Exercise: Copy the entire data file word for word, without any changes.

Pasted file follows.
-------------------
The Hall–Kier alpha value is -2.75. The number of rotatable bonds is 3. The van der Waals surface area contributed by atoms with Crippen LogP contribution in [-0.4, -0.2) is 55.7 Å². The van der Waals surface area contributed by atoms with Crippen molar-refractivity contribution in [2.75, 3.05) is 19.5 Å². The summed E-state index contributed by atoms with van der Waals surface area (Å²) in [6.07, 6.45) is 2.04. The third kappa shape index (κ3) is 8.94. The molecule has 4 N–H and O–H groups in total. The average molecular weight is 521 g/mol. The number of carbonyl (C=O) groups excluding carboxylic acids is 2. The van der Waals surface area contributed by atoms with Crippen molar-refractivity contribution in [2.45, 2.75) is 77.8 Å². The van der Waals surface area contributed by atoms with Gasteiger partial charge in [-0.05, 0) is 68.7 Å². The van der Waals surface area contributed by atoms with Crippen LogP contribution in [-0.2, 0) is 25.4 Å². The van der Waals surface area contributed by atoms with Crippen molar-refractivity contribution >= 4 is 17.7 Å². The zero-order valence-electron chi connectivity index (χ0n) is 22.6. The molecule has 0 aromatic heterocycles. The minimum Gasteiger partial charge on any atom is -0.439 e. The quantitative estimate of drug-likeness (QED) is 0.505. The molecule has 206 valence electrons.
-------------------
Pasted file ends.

The Hall–Kier alpha value is -2.75. The number of rotatable bonds is 3. The van der Waals surface area contributed by atoms with Crippen LogP contribution in [-0.4, -0.2) is 55.7 Å². The van der Waals surface area contributed by atoms with Crippen molar-refractivity contribution in [2.75, 3.05) is 19.5 Å². The summed E-state index contributed by atoms with van der Waals surface area (Å²) in [6.07, 6.45) is 2.04. The third kappa shape index (κ3) is 8.94. The molecule has 4 N–H and O–H groups in total. The average molecular weight is 521 g/mol. The number of carbonyl (C=O) groups excluding carboxylic acids is 2. The van der Waals surface area contributed by atoms with Crippen molar-refractivity contribution in [2.45, 2.75) is 77.8 Å². The van der Waals surface area contributed by atoms with Gasteiger partial charge in [-0.05, 0) is 68.7 Å². The van der Waals surface area contributed by atoms with Crippen LogP contribution in [-0.2, 0) is 25.4 Å². The van der Waals surface area contributed by atoms with Crippen molar-refractivity contribution >= 4 is 17.7 Å². The zero-order valence-electron chi connectivity index (χ0n) is 22.6. The molecule has 0 aromatic heterocycles. The minimum Gasteiger partial charge on any atom is -0.439 e. The quantitative estimate of drug-likeness (QED) is 0.505. The molecule has 206 valence electrons.